An online collective social process based on the Group Forming Networks (GFN) model with third party facilitation (perhaps via a community foundation or other local nonprofit) offers an effective solution for successful resident engagement for public policy making. It is essential that the process be accepted by elected officials and other policy making agencies that must contribute information and data for the networks, and accept the collaboration of their subgroups and participants as valid, deliberative civic engagement.
Residents will become engaged around a policy discussion (and perhaps join a network on the topic) based on a certain variables including:
- interest, existing knowledge or expertise in the subject matter;
- personal or community impact or relevance from decisions surrounding the policy topic(s); and
- belief that participation will lead to real or visible outcome or resolution.
Government (as policy maker) must support these networks by providing objective, in-depth information about a policy issue, project or challenge to establish and feed a knowledge base for citizen/resident education.
Government needs informed citizen participation that helps address its many challenges with new ideas and knowledge. It is in their best interest to embrace structured networks to increase resident participation and consensus in the policy making process, and to increase efficiency in providing programs and services. But it should not be responsible for maintaining these networks.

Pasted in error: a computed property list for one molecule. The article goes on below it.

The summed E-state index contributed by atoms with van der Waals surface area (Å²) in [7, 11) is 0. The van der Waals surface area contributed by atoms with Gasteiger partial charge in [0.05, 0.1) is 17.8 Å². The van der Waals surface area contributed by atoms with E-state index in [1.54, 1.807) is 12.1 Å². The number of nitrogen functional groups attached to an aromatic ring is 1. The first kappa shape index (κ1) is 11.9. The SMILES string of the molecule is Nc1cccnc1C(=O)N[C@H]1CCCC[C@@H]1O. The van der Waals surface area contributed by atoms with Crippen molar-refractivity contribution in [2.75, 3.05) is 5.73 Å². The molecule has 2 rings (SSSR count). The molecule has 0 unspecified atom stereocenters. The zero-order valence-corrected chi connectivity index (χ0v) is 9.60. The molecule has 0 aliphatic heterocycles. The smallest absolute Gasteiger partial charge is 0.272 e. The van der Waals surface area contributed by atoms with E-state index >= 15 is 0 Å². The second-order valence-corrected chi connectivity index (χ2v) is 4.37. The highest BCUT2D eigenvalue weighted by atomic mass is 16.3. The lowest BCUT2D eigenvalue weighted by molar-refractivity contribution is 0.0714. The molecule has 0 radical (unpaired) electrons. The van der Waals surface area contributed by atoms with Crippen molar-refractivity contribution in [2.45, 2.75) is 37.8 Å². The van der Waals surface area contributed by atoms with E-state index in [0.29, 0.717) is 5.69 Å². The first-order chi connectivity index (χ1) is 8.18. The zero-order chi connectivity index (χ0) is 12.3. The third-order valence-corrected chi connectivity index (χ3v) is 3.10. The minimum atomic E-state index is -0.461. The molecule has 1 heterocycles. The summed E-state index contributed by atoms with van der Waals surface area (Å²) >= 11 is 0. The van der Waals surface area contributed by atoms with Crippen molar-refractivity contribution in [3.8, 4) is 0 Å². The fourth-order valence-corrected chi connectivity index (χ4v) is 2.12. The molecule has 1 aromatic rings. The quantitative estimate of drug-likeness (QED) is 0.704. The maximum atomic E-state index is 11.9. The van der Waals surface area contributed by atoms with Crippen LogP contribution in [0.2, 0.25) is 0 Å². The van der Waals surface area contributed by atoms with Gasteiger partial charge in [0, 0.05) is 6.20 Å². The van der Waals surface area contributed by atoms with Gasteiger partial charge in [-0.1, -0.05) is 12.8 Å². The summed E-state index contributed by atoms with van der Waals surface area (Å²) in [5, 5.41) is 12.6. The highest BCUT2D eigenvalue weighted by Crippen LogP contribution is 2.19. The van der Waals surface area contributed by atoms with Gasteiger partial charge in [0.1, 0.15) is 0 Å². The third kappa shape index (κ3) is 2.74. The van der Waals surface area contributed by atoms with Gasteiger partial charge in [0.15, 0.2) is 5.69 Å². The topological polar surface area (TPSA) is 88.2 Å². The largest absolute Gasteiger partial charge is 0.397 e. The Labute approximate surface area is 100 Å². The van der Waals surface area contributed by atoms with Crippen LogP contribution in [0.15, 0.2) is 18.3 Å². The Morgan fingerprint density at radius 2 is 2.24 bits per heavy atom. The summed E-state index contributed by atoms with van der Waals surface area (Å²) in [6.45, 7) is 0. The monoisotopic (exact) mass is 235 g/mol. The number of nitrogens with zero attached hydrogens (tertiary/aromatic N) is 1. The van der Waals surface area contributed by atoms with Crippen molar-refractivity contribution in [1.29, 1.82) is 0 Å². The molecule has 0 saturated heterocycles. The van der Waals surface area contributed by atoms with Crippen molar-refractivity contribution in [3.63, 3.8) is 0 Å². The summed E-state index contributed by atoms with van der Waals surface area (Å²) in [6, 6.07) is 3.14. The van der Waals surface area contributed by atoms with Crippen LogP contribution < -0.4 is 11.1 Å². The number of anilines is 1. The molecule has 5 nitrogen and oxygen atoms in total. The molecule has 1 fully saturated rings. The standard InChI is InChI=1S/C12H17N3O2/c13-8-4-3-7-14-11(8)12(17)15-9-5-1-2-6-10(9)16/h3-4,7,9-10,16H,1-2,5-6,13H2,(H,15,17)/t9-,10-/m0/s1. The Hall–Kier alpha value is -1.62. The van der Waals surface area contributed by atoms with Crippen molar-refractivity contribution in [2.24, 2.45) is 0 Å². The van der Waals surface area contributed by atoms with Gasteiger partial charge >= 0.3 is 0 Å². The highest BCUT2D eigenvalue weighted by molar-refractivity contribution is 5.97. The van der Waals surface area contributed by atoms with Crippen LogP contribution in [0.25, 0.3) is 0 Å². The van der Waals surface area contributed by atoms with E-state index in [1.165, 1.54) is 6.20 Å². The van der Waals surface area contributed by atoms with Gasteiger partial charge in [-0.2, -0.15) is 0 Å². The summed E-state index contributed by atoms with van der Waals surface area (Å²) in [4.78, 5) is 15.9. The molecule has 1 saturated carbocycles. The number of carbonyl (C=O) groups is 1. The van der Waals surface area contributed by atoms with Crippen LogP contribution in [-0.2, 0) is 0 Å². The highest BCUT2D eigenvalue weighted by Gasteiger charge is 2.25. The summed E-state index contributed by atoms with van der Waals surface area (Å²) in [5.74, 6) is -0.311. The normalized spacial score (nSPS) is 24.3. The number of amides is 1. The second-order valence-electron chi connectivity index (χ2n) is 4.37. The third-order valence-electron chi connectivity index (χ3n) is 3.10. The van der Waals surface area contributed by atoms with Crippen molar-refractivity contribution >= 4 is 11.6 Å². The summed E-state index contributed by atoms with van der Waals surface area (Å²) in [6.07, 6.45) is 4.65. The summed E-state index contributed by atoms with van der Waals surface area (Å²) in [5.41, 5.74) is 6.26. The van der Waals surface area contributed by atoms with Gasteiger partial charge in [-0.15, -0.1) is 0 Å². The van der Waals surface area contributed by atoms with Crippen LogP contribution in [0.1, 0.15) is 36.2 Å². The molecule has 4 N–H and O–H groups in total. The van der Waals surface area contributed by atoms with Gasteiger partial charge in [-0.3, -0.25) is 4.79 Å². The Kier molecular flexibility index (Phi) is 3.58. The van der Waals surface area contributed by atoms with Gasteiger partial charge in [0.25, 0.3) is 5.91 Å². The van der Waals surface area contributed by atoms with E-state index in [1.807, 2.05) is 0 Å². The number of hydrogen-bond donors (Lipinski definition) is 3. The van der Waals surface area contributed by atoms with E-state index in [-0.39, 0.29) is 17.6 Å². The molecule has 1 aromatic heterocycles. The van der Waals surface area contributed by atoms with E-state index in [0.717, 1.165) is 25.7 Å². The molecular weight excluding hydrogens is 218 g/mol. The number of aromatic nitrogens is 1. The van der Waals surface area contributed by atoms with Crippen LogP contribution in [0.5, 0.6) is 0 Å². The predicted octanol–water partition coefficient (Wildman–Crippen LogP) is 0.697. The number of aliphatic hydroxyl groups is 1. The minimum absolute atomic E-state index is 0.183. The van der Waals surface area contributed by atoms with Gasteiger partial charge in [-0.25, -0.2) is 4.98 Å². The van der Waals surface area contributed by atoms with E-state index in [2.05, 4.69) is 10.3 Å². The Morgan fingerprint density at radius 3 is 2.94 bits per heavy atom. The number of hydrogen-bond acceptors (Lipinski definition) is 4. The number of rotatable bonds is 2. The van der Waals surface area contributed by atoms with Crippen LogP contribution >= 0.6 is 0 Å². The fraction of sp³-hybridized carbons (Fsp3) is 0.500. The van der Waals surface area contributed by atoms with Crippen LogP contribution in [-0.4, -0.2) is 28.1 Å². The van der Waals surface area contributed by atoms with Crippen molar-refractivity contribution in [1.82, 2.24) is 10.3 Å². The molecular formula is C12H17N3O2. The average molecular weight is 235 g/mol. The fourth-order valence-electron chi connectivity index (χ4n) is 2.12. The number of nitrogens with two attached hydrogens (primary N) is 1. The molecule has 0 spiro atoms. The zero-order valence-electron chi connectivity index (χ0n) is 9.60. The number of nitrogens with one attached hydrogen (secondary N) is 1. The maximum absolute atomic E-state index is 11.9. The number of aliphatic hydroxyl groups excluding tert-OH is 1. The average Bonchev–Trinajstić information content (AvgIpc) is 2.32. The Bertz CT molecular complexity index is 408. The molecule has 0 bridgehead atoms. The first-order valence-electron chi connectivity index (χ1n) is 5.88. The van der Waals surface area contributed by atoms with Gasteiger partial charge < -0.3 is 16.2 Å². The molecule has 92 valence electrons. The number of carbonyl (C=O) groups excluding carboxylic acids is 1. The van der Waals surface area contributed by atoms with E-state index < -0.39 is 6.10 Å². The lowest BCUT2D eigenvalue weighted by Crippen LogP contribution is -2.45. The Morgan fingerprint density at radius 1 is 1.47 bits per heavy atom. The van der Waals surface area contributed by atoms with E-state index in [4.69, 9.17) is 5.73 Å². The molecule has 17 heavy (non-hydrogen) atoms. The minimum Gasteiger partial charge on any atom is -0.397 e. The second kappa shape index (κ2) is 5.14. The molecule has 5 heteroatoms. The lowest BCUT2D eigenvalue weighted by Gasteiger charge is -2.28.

Because of legal, political and technological challenges government is not suited to steward the social media environment of GFNs and all that comes with it. Instead, a third party facilitator such as a community foundation or other nonprofit, civic organization or public (education) institution should have that responsibility on behalf of the resident constituents. These bodies have the latitude to embrace social media solutions that meet public wants, needs and expectations for how they access information and communication, vertically and horizontally.
There is also a technology challenge. As cited by David Bollier in his April blog post The Next Great Internet Disruption: Authority and Governance, when it comes to realizing the potential of GFNs, the need is to “develop a network architecture and software systems that can build trust and social capital in user-centric, scalable ways.” In other words, the solution must facilitate GFNs along with their many subgroups and network members in a structured online environment that provides standards, practices and processes that all participants can work with and value as an effective form of civic engagement among the many constituencies.
Building trust and value into a system is important for its use and acceptance, but not a guarantee. Still, citizens or residents and their governing bodies need, want and expect (at least citizens do) online access to information, discussions and to decision makers that advance traditional democratic principles and good government practices.
Residents ultimately will determine the success of these public policy networks. It is as much a cultural challenge as it is a technology one. That will mean subscribing to some form of participation order that blends new technology with traditional practices. Participation should be enabled to allow for anonymity and attribution of participants. But it should not be comingled or combined. Just as traditional practices of democracy separate a public demonstration from a public comment proceeding, so, too should the online equivalents be allowed, even enabled, but treated in and as different venues. Positive and informative contributions (qualitative or quantitative) can come from either, but the practice should be separate.
This outline sets up a scenario for further discussion and debate and proposes key “players,” procedures and variables that should be included as part of that conversation and for a successful solution.